17 posted on 09/20/2008 7:34:27 AM PDT by Lee N. Field ("I've studied bible prophecy 30 years" usually means "I have everything Hal Lindsay ever wrote.")
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To: RegulatorCountry

It all points back to “me.”


18 posted on 09/20/2008 8:55:05 AM PDT by Gamecock
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To: jude24
Assume you're in a new area, looking for a church. Assume you've found one which seems to have mostly good teaching. But then they sing "prom songs to Jesus." And one of them is pretty bad, and sounds almost like you want to make love to Jesus.

I would say the doctrine of the local church drives the hymn/music selection.

I would keep looking. Life is to short for bad theology.

19 posted on 09/20/2008 8:57:56 AM PDT by Gamecock (Life is to short for bad theology.)
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To: Lee N. Field; Gamecock; xzins; P-Marlowe
Is this a purely theoretical question, or something you've actually run into?

Oh, it was very real.

I moved to a new area, and my fiancee and I decided to go church hunting. (I still am.) Anyway, we checked out this one - and at first, we loved it. Then came that song. I told my fiancee I wasn't putting up with that, and so emailed the pastor. He said he'd talk to the worship leader. Two or three weeks later, the song popped up again. I didn't walk out of the service, but I didn't ever come back.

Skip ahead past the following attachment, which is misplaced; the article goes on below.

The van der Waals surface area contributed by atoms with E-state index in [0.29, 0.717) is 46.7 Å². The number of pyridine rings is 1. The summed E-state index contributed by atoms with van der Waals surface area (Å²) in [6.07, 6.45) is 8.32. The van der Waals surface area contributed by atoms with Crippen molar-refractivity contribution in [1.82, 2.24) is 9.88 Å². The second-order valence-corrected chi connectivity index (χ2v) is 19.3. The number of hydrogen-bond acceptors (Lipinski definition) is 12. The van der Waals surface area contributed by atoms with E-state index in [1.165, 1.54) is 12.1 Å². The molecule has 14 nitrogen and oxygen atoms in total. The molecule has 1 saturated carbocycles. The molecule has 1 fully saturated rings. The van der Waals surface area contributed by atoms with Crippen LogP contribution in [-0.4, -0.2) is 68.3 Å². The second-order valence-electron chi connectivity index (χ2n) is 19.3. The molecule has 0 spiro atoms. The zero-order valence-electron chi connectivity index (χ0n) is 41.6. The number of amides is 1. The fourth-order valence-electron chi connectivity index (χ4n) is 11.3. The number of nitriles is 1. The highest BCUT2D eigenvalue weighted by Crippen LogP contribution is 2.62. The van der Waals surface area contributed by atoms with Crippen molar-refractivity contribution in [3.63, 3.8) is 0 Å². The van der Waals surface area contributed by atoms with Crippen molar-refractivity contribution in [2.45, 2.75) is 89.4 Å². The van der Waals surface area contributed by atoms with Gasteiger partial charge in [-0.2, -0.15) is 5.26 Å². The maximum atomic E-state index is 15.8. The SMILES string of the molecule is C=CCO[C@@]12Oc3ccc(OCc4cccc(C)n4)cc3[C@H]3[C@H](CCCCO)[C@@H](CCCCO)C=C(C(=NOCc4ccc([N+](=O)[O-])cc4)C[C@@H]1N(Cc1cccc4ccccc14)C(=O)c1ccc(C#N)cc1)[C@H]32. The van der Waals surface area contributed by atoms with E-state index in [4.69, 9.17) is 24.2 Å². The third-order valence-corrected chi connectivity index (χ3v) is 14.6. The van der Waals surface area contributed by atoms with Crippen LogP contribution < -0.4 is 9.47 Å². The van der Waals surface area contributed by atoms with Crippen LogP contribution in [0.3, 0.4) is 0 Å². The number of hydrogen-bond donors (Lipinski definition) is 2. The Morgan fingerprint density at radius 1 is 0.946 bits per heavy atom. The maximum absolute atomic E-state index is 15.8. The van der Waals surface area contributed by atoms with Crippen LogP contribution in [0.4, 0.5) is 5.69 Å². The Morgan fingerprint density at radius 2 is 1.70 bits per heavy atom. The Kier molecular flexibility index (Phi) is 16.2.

Before I even raised the issue, I emailed the lyrics to some old college buddies, and they agreed that I was not over-analyzing them. They're pretty inappropriate.

Musical style isn't a defining criteria in my church hunt; I don't much care if a church sings all from the Trinity Hymnal or if they sing all Chris Tomlin choruses. But I will not put up with churches that have us sing songs about Jesus that my fiancee couldn't say to me in public without blushing.